Once a car-culture prisoner friend asked me how much extra time I spend on transportation each week by not driving a car. I thought about that a moment. "None," I assured her. "I get most of my reading done on the bus and my exercise in on the bike. If I spent a lot of time driving around, I would need extra time for reading and exercise."

So maybe my lifestyle isn't for everyone. Maybe you wouldn't be caught dead riding a bike home on a dark, rainy winter night? What's an old grandma type doing loading a bike full of groceries onto the front of a bus anyway? It sounds like bad slapstick comedy, but I enjoy this life very much. I would never go back to the isolation of driving a car.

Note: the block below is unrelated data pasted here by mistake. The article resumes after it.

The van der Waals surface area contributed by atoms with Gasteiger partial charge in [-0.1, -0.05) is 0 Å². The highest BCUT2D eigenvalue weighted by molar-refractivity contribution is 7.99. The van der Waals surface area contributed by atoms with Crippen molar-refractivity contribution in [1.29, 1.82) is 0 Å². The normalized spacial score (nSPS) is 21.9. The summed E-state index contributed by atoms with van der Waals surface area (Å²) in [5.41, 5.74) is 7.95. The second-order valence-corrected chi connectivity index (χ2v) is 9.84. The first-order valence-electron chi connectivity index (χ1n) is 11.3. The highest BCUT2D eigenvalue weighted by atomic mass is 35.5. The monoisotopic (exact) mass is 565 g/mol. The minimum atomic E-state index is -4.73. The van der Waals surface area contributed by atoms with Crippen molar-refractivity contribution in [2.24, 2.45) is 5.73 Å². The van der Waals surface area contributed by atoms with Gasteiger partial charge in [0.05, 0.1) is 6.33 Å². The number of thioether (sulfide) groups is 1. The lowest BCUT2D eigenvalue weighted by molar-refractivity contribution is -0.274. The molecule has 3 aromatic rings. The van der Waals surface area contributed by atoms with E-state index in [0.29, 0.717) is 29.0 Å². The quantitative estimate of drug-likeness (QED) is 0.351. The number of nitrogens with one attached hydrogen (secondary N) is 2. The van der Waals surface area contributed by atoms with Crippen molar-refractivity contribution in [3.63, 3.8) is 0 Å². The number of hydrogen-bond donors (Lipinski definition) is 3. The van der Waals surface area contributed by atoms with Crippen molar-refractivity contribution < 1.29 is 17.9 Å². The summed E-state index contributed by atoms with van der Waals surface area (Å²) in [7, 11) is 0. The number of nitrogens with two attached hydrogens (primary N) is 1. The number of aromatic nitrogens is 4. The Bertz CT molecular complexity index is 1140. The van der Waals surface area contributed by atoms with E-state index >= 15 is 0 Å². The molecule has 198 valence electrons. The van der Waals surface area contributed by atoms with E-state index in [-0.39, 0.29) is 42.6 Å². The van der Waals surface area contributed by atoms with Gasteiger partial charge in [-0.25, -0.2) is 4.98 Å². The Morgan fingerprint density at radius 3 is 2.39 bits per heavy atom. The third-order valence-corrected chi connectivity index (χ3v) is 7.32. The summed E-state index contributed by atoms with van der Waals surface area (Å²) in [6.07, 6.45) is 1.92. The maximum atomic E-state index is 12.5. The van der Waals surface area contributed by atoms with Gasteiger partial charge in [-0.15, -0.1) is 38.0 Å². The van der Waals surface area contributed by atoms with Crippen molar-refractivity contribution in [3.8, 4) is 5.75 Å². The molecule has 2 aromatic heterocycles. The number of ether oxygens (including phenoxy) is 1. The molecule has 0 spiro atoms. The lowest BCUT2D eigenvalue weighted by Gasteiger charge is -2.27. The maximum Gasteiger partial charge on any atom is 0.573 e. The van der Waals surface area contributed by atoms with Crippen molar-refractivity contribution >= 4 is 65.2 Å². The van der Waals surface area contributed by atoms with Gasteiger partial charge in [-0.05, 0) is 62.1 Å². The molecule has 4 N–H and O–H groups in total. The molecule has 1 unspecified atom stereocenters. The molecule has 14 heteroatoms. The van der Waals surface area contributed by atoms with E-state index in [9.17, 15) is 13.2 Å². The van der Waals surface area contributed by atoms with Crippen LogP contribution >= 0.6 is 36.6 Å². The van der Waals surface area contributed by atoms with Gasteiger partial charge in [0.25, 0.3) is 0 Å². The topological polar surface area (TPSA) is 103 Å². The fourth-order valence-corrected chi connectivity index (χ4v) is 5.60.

At this moment, Seattle is poised to escape the prison of the car culture in a manner perhaps more graceful than mine. We have enlightened city planners who are familiar with the world's great transit metropolises as well as with Kunstler's principles of New Urbanism. With input from the citizenry, a series of pedestrian friendly town centers has been planned along light rail lines extending out from a beautiful city center transit tunnel. It has been a struggle to change the collective consciousness of our car-oriented culture. But we have finally broken ground and have begun to build, slowly but almost surely, a transportation system that will provide a viable escape route for everyone wanting freedom from the prison of the car culture.[[In-content Ad]]